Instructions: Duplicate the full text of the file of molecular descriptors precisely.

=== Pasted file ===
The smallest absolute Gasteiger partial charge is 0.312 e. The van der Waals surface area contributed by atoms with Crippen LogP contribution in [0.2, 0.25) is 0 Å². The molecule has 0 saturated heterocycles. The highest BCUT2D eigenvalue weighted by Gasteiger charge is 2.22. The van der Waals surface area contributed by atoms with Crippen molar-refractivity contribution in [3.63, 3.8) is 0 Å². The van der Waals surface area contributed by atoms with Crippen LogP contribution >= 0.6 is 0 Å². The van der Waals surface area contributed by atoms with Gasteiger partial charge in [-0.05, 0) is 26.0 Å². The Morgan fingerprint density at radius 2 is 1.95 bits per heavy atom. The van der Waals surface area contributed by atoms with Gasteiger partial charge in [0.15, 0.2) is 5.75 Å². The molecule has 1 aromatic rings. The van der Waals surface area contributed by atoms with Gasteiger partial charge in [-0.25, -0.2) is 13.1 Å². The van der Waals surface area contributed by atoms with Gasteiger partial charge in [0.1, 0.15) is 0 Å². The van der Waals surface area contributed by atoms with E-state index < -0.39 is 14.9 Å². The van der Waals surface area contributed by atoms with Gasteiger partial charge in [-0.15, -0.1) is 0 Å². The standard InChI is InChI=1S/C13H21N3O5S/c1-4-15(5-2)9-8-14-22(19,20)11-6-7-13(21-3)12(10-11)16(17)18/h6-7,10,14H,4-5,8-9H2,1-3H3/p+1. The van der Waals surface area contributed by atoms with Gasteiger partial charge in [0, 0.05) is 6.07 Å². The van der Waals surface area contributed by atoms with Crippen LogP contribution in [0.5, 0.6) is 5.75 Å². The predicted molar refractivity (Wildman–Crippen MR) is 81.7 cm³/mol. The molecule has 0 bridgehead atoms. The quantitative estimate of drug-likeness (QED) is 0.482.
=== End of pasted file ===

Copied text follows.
The smallest absolute Gasteiger partial charge is 0.312 e. The van der Waals surface area contributed by atoms with Crippen LogP contribution in [0.2, 0.25) is 0 Å². The molecule has 0 saturated heterocycles. The highest BCUT2D eigenvalue weighted by Gasteiger charge is 2.22. The van der Waals surface area contributed by atoms with Crippen molar-refractivity contribution in [3.63, 3.8) is 0 Å². The van der Waals surface area contributed by atoms with Crippen LogP contribution >= 0.6 is 0 Å². The van der Waals surface area contributed by atoms with Gasteiger partial charge in [-0.05, 0) is 26.0 Å². The Morgan fingerprint density at radius 2 is 1.95 bits per heavy atom. The van der Waals surface area contributed by atoms with Gasteiger partial charge in [0.15, 0.2) is 5.75 Å². The molecule has 1 aromatic rings. The van der Waals surface area contributed by atoms with Gasteiger partial charge in [-0.25, -0.2) is 13.1 Å². The van der Waals surface area contributed by atoms with Gasteiger partial charge in [0.1, 0.15) is 0 Å². The van der Waals surface area contributed by atoms with E-state index < -0.39 is 14.9 Å². The van der Waals surface area contributed by atoms with Gasteiger partial charge in [-0.15, -0.1) is 0 Å². The standard InChI is InChI=1S/C13H21N3O5S/c1-4-15(5-2)9-8-14-22(19,20)11-6-7-13(21-3)12(10-11)16(17)18/h6-7,10,14H,4-5,8-9H2,1-3H3/p+1. The van der Waals surface area contributed by atoms with Gasteiger partial charge in [0, 0.05) is 6.07 Å². The van der Waals surface area contributed by atoms with Crippen LogP contribution in [0.5, 0.6) is 5.75 Å². The predicted molar refractivity (Wildman–Crippen MR) is 81.7 cm³/mol. The molecule has 0 bridgehead atoms. The quantitative estimate of drug-likeness (QED) is 0.482.